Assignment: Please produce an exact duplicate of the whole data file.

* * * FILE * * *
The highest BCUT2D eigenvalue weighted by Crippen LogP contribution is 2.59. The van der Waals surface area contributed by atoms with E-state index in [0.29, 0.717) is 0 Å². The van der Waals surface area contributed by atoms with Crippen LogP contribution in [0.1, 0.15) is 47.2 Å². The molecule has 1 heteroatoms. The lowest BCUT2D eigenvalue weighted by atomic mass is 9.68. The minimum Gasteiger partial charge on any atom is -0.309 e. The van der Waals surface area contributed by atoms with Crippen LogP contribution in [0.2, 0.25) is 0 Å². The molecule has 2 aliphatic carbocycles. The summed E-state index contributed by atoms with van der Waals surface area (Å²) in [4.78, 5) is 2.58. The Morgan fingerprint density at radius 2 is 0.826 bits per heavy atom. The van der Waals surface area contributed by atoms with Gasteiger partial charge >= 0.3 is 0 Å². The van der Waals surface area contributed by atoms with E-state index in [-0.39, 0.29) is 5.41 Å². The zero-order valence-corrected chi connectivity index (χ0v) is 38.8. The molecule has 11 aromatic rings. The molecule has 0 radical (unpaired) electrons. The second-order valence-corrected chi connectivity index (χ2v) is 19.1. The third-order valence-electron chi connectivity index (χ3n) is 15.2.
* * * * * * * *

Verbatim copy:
The highest BCUT2D eigenvalue weighted by Crippen LogP contribution is 2.59. The van der Waals surface area contributed by atoms with E-state index in [0.29, 0.717) is 0 Å². The van der Waals surface area contributed by atoms with Crippen LogP contribution in [0.1, 0.15) is 47.2 Å². The molecule has 1 heteroatoms. The lowest BCUT2D eigenvalue weighted by atomic mass is 9.68. The minimum Gasteiger partial charge on any atom is -0.309 e. The van der Waals surface area contributed by atoms with Crippen LogP contribution in [0.2, 0.25) is 0 Å². The molecule has 2 aliphatic carbocycles. The summed E-state index contributed by atoms with van der Waals surface area (Å²) in [4.78, 5) is 2.58. The Morgan fingerprint density at radius 2 is 0.826 bits per heavy atom. The van der Waals surface area contributed by atoms with Gasteiger partial charge >= 0.3 is 0 Å². The van der Waals surface area contributed by atoms with E-state index in [-0.39, 0.29) is 5.41 Å². The zero-order valence-corrected chi connectivity index (χ0v) is 38.8. The molecule has 11 aromatic rings. The molecule has 0 radical (unpaired) electrons. The second-order valence-corrected chi connectivity index (χ2v) is 19.1. The third-order valence-electron chi connectivity index (χ3n) is 15.2.